Our doctors, nurses and health staff risked their lives to care for Covid Patients. Now it’s our health service itself that needs emergency surgery, after a decade of austerity and the pandemic- and I saw that for myself as I joined an ambulance shift at Derriford Hospital.
For reasons of patient confidentiality, I can’t tell you about any of the people they treated, but I can tell you I only witnessed professionalism and compassion that made me even prouder of the NHS. The two ambulance-crew – a paramedic and a student paramedic – were like every crew on that night: trained, dedicated, equipped and eager.
Derriford’s Emergency Department is full. In each ambulance is a person who should be in a hospital bed, and a crew who should be moving on to their next call. But at times they are forced to wait for hours.
The queue of ambulances is now so severe that Derriford has opened a second car park for them outside the Emergency Department. That should make every health minister ashamed – and this isn’t unique – 16,500 people a month in England are now forced to wait twelve hours or more for hospital admission.
My time with the ambulance and nights shadowing staff at Derriford has shown me that there’s three things we need to do to repair the broken healthcare system.
First, we need to fix the GP crisis. It means people don’t get proper preventative care, so they are forced to wait until the problem cannot be ignored any longer – which often means calling 999. The same is true of dental care in our city, with far too many people ending up in Derriford for emergency dentistry.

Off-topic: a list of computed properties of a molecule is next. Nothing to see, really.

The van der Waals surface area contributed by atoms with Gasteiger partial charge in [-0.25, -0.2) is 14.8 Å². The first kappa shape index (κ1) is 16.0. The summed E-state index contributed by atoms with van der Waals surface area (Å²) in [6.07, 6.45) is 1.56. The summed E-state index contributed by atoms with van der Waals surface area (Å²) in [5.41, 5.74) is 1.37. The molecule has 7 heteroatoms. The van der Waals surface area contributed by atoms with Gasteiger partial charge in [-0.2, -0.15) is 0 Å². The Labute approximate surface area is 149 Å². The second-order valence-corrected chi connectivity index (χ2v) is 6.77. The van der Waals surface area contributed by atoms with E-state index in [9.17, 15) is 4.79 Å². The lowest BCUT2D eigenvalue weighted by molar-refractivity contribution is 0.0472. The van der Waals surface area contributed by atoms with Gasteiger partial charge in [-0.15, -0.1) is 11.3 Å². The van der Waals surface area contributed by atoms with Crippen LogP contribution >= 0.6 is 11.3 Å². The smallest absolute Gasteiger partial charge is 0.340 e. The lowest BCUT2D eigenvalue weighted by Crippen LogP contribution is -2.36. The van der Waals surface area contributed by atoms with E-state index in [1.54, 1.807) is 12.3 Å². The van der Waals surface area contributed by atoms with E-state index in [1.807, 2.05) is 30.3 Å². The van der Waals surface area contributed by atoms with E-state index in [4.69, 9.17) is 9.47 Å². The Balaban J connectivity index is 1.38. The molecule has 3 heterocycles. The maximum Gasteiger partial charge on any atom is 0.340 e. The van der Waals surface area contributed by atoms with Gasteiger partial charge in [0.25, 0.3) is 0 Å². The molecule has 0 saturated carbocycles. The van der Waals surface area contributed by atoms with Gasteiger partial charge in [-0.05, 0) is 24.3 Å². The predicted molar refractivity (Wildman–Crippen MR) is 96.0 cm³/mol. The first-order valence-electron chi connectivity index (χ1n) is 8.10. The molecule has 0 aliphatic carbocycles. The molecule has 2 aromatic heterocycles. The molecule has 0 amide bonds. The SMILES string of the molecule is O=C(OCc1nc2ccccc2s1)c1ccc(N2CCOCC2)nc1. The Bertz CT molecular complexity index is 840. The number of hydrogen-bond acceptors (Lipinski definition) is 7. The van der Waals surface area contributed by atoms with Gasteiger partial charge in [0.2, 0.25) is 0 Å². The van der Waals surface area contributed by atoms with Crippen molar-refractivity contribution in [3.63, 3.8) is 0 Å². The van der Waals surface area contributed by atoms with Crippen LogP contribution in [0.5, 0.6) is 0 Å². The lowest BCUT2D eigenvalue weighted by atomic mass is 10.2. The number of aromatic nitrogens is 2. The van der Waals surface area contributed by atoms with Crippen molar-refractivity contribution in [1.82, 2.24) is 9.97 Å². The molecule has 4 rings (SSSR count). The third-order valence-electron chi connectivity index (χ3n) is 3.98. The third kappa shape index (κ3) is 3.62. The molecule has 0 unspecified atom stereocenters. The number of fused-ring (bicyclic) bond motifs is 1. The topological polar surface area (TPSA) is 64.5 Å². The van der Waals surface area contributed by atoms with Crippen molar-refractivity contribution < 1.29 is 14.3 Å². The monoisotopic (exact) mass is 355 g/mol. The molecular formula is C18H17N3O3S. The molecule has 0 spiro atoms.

Secondly, we need to fix social care. On the night I shadowed the paramedics there was nearly 150 patients medically fit to be discharged from Derriford but with nowhere safe for them to go. If they could be transferred to proper care settings, we could slash ambulance waiting times. To make this possible, we need a new national drive to recruit and. importantly, retain care staff.
Finally, Plymouth needs a hospital with proper capacity. Derriford’s new Emergency Department – backed by all our city’s MPs – will help. But the rest of the hospital is full. We were promised a complete rebuild by Ministers, but that was a lie – just as the promise of 40 new hospitals was. A fresh paint job doesn’t equal a new hospital.
Families deserve the security of knowing the NHS will be there when they need it. And NHS staff deserve a government that’s on their side. It’s time to rebuild our NHS, pay staff a decent wage and fix the health and social care crisis. If we do that, the Plymouth- and our brilliant NHS staff – will get the service they deserve.